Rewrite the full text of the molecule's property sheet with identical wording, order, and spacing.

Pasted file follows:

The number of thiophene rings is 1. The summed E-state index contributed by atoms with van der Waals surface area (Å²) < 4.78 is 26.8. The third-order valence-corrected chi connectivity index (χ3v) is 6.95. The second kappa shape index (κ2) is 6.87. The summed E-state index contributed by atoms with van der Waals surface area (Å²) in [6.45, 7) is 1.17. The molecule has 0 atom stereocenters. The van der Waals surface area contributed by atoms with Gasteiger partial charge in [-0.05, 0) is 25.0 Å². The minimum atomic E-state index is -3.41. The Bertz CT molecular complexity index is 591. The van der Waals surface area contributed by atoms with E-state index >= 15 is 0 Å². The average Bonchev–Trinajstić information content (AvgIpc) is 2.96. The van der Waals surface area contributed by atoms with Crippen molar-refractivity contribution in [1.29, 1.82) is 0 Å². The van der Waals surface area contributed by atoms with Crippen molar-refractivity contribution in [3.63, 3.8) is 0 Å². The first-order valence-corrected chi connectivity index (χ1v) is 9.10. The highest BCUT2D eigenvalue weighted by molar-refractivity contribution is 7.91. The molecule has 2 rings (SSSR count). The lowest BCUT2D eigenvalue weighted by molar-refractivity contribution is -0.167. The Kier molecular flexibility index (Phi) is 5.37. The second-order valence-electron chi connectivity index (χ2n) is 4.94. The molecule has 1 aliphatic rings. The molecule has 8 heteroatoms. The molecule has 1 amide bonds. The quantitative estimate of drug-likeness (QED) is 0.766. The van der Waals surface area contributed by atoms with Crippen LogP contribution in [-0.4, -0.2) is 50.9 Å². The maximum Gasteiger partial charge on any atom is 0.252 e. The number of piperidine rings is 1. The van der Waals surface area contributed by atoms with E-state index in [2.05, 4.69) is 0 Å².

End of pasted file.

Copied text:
The number of thiophene rings is 1. The summed E-state index contributed by atoms with van der Waals surface area (Å²) < 4.78 is 26.8. The third-order valence-corrected chi connectivity index (χ3v) is 6.95. The second kappa shape index (κ2) is 6.87. The summed E-state index contributed by atoms with van der Waals surface area (Å²) in [6.45, 7) is 1.17. The molecule has 0 atom stereocenters. The van der Waals surface area contributed by atoms with Gasteiger partial charge in [-0.05, 0) is 25.0 Å². The minimum atomic E-state index is -3.41. The Bertz CT molecular complexity index is 591. The van der Waals surface area contributed by atoms with E-state index >= 15 is 0 Å². The average Bonchev–Trinajstić information content (AvgIpc) is 2.96. The van der Waals surface area contributed by atoms with Crippen molar-refractivity contribution in [1.29, 1.82) is 0 Å². The van der Waals surface area contributed by atoms with Crippen molar-refractivity contribution in [3.63, 3.8) is 0 Å². The first-order valence-corrected chi connectivity index (χ1v) is 9.10. The highest BCUT2D eigenvalue weighted by molar-refractivity contribution is 7.91. The molecule has 2 rings (SSSR count). The lowest BCUT2D eigenvalue weighted by molar-refractivity contribution is -0.167. The Kier molecular flexibility index (Phi) is 5.37. The second-order valence-electron chi connectivity index (χ2n) is 4.94. The molecule has 1 aliphatic rings. The molecule has 8 heteroatoms. The molecule has 1 amide bonds. The quantitative estimate of drug-likeness (QED) is 0.766. The van der Waals surface area contributed by atoms with Crippen LogP contribution in [-0.4, -0.2) is 50.9 Å². The maximum Gasteiger partial charge on any atom is 0.252 e. The number of piperidine rings is 1. The van der Waals surface area contributed by atoms with E-state index in [2.05, 4.69) is 0 Å².